I have always maintained that preparation is key for any project or eventuality. I don’t like starting any work, any project or task without having all the necessary materials to hand though if I know something I’ve ordered will be with me soon I will proceed as long as it doesn’t delay me too long. Presently I am waiting for materials before I will make any inroads to the project they are for. It might be that those materials will have to be sourced elsewhere if nothing happens soon. Anyway, thinking ahead I have purchased the materials I will need to protect some of the garden plants against the weather in the colder months. At the time of writing (21 st) two of the three main components have arrived and the third should be with me in the next day or so. Even now I am considering an alternative method for the project but haven’t decided which would be for the best. So obtaining materials for any project is a must before beginning the work and it gives me the incentive to start the work when I have the materials to hand. I can have no excuses for procrastination if I have made the preparations and there is little to prevent proceeding now can I? Well maybe but not always, especially if the work is outdoors and the weather prevents it. In the garden I have other things besides the lawn project but they have to wait until the end of autumn as it involves some heavy pruning though not pollarding of the damson (plums) trees we have in the Mound. There are too many of them and those we will keep need cutting back.

┬áThe picture doesn’t show the height of the trees but they are at least twice the height you can see. Gathering the plums is impossible unless we stand beneath them as they fall! It isn’t about the fruit though, it is more the appearance and management of the trees. The fruit is nice all the same. We may even take a couple of them out to allow the other plants to spread a little. The only preparation for this work is being available to do it. I don’t think there is a problem there do you?

Shirley Anne


It wasn’t quite ready

Medieval Tiles, Cleeve Abbey, Washford, Somerset
Medieval Tiles, Cleeve Abbey, Washford, Somerset (Photo credit: Wikipedia)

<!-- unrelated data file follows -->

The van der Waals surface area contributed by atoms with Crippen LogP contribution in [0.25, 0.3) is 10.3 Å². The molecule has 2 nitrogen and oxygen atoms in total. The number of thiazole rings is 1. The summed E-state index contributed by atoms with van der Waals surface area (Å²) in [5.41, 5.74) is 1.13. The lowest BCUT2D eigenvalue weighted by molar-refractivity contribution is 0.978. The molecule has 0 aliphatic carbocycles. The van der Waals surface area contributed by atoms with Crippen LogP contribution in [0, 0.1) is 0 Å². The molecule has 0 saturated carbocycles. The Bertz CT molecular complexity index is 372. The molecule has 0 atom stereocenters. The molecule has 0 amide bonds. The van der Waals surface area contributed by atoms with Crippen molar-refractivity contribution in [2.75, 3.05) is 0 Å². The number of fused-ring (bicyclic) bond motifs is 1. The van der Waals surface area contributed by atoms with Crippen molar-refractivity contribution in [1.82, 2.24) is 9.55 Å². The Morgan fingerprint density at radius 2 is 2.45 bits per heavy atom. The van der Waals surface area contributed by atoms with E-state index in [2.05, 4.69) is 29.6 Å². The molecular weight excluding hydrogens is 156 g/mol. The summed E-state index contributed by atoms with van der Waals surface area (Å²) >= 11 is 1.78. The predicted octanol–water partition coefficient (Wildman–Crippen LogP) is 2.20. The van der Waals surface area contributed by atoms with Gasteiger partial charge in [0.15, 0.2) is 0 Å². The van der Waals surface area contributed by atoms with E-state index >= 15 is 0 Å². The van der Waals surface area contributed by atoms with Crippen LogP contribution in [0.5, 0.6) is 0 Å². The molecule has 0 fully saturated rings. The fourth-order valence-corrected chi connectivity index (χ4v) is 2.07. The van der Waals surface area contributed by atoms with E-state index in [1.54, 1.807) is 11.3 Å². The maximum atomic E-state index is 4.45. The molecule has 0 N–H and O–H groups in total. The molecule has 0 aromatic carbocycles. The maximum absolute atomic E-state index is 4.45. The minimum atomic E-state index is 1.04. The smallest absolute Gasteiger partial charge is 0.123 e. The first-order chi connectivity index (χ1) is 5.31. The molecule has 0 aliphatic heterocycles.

I had a job to do on Saturday morning a short distance from home. I don’t usually work on Saturdays in my electrical capacity but sometimes will make an exception to accommodate people in certain occupations who may not be able to take time off during the week, nurses, teachers and police personnel for example. Anyway I was out for most of the morning. After lunch E and I decided to scribe a datum line around the bathroom and fit some lengths of wood where the first row of tiles would be fitted as an aid to the guy doing the tiles. The bath was the main problem we faced as we had to move it around the room. After struggling for an hour or so I made up my mind to get it out of the room as it needed to be removed whilst the tiling was being done anyway. We only placed the bath in the room so that we could measure its position on the floor and see if it affected the positioning of the toilet and shower and we also had to decide where the drain pipe would have to be located for the bath itself. As the job progressed however it became evident that the bath was now in the way. We had to remove the bathroom door to get it into the room in the first place so it should have been easy to take it out again as the door was not replaced and will not be replaced until the room is all but completed. Of course when the bath was put in the room the room was empty but since then a wall has been constructed for the shower which made removing the bath difficult. Days ago I asked one of my sons to help me shift it out of the room but by Saturday afternoon he had still not come to help. I took the bull by the horns and did it myself with a little help from E. We had to stand the bath on its end to have any chance of getting it through the doorway and we had fitted some foam sheeting around the edges for protection so we wouldn’t damage it. I had to remove a couple of pieces of wood trim before it would pass through which hadn’t been necessary whilst putting it into the room. Even so it was tight, what an engineer might call an ‘interference’ fit! At last it was out on the stairway and we soon had it pushed along the landing far out-of-the-way. By the time that was done so was I! E did some tidying up and we left the room as ready as it could be for the tiler who was to come on Monday morning to start the work.

Shirley Anne

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